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Please use this identifier to cite or link to this item: http://arks.princeton.edu/ark:/88435/dsp01ht24wm73j
Title: A STRUCTURAL ANALYSIS OF BRIDGE ABUTMENTS CONSIDERING SCOUR AND CLIMATE CHANGE
Authors: Gao, Katherine
Advisors: Caylor, Kelly
Department: Civil and Environmental Engineering
Class Year: 2015
Abstract: One of the most pressing issues facing the world today is climate change. With bridges playing such a critical role in society, it is extremely important for the effects of climate change on bridges to be considered, especially in terms of scour, the leading cause of bridge failures in the United States. Thus, the primary objective of this research was to investigate how climate change influences scour vulnerability and how that, in turn, affects the structural stability of bridge abutments. Of the climate change components, it was found that increases in intense precipitation would have the most effect on scour. Case studies of three bridges in the New Jersey area compared the effects of climate change effects. A further investigation was conducted for one of the bridges. Its recalculated scour depths, adjusted for increases in precipitation intensity, exceeded the footing limits for the three design floods. Using a finite element model of the abutment, soil springs under the footing were removed to simulate scour. The results indicated that with increasing amounts of scour, the abutment moves forward and rotates clockwise, away from the backfill. Stress analysis revealed that even with extreme amounts of scour, the concrete’s tensile strength was not exceeded. In terms of soil bearing capacity, when 30% or less of the footing soil remained, the maximum allowable soil bearing pressure was exceeded. Lastly, shear and moment failure were checked and found to not be likely modes of failure. From this structural analysis, it was observed that the abutment is adequate for all but the most extreme cases of scour for the discussed potential failure mechanisms.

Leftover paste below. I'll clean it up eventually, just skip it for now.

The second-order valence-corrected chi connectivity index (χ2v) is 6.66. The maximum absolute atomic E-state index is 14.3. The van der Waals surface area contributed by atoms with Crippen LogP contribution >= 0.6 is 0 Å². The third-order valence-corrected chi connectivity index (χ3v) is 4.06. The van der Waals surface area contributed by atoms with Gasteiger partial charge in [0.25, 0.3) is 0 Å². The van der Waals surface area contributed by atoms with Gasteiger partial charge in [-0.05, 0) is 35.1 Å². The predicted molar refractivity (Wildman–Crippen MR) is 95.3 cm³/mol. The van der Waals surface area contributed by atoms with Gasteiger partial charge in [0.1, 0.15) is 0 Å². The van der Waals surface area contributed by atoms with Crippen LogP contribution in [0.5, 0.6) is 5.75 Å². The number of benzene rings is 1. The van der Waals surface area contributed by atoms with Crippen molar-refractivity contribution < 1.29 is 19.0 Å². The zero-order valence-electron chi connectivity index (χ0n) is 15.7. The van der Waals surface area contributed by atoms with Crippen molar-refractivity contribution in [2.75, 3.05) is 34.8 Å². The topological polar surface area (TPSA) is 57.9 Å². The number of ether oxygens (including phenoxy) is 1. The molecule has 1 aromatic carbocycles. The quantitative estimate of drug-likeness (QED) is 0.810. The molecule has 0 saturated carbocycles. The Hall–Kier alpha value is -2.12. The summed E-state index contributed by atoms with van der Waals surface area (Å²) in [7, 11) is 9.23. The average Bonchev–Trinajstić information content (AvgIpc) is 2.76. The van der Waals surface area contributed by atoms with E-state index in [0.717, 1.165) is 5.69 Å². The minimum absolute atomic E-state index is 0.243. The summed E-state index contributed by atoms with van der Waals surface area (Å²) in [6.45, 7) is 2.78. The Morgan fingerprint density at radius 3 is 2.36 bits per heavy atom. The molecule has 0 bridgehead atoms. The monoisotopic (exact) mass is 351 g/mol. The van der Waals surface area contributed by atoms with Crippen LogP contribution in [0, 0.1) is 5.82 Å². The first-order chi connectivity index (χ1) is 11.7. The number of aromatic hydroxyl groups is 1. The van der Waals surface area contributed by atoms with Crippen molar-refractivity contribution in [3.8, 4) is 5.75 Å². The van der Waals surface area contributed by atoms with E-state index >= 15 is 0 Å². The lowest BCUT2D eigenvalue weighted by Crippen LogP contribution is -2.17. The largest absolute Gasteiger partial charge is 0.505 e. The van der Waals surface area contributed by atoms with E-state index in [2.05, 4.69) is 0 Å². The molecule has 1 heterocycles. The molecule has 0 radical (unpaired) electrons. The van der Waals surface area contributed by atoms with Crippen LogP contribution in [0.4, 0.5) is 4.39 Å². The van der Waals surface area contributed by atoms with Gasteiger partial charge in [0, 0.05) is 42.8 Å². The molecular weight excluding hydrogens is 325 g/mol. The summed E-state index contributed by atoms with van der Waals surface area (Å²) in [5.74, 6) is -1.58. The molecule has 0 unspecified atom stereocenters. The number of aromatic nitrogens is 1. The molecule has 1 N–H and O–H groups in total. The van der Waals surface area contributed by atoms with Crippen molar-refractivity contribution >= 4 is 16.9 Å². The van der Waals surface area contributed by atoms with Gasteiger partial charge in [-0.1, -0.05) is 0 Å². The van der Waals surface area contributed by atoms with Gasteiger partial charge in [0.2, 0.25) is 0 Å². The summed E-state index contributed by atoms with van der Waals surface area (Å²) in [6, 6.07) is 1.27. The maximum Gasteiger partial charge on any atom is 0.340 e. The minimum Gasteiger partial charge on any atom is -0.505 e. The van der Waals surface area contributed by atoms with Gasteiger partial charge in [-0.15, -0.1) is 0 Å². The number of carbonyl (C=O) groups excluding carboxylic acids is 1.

Extent: 102 pages
URI: http://arks.princeton.edu/ark:/88435/dsp01ht24wm73j
Type of Material: Princeton University Senior Theses
Language: en_US
Appears in Collections:Civil and Environmental Engineering, 2000-2016

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